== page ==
June Brings the Right Employment Numbers ... For the Wrong Reasons
It's that time of the month again, when the U.S. Bureau of Labor Statistics reports on employment numbers for the preceding month. Despite a more-or-less average boost in jobs (which essentially mirrors the last three months' rate of 221,000 new jobs per month) and a decline in the overall unemployment rate, it looks like job growth is still very much treading water ... as it has been for the past couple of years and more.
Economists say that the latest decline in unemployment reflects a decrease in overall labor force participation this time. (An interpretation also reflected in the drop in workforce participation to levels not seen since 1977; see this Associated Press story for more discussion). That's in place of the more usual cause — namely, increased job growth whittling away at the overall count of those out of work.
Likewise, wage growth continues flat, with an increase of only 2 percent overall over the past twelve month period. This is your classic case of a mixed blessing, where what's good in the numbers reported is offset by what's bad in the same overall set of numbers. The afore-cited AP story states that "the mixed data suggest the Federal Reserve may put off plans to raise short-term interest rates and end the stimulus effort that began in 2008" — and not without cause.
Given that the current ho-hum, slow growth mode status quo appears ready to continue indefinitely, I'd say the Fed will continue monitoring things closely. Fed officials probably won't be introducing rate hikes this fall, however, as Federal Reserve chair Janet Yellen and others have tentatively signaled in recent meetings and public announcements.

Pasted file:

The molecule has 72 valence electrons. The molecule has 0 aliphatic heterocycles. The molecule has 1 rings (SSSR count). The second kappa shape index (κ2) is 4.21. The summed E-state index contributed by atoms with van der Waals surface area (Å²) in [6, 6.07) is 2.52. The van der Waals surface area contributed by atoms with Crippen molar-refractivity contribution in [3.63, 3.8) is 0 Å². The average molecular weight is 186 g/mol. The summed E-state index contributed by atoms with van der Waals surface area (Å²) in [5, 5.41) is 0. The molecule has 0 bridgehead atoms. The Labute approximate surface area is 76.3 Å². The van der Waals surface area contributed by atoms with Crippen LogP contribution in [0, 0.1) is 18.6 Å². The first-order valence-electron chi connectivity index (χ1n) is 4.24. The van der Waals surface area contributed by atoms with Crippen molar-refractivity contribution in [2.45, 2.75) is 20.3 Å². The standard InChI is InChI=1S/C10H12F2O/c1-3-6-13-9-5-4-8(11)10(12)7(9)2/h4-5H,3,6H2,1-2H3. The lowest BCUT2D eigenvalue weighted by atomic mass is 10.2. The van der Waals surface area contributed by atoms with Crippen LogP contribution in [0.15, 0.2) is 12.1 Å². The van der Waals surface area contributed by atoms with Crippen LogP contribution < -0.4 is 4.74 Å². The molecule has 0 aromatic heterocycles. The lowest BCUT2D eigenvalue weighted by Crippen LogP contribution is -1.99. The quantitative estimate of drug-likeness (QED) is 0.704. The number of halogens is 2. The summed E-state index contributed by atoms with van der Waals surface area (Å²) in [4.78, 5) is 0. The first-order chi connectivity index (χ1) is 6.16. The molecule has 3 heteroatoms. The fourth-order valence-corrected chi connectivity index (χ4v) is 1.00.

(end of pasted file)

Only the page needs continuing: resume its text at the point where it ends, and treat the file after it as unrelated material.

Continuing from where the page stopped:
Diving down into Table A-14, and those numbers therein that related to IT — namely "Information" and "Professional and business services" — recent patterns also continue unabated. Unemployment is down for information (109,000 for June 2015 versus 150,000 for the same month in 2014), but overall sector size is also diminished (2.79 million for 2015 versus 2.88 million for 2014).
That trend is more muted but still present for professional and business services, which saw 1,042,000 unemployed in June 2014, and 818,000 for June 2015, which translates into sector sizes of 15.8 million in 2014 and 15.7 million for 2015. The loss of workforce percentage for information is 3.1 percent year-over-year, while that for professional and business services is only 0.6 percent.
Nevertheless, these are trends that are moving in the wrong direction, when it comes to overall prospects for those in IT. And for once, I'm getting some clarity about why employment remains relatively tight in IT despite a vanishingly small overall unemployment rate in the sector: Businesses and organizations can't help remaining shy about adding headcount. There's no clear mandate from the marketplace to add capability and capacity — to service an absence of growing demands for goods and services.
For almost as long as I've been following the US BLS reports as part of my overall IT outlook, my mantra has remained, "Hunker down, stay put, don't stick your neck out." So far, there haven't been enough compelling reasons to change this admonition, much I'd like to see that happen.
Alas, this is a case where "no new news ain't good news, either." All we can hope for at this point is some kind of as-yet-undiscovered impetus to move the needle of growth out of the orange zone, and into the green zone. Keep your fingers crossed!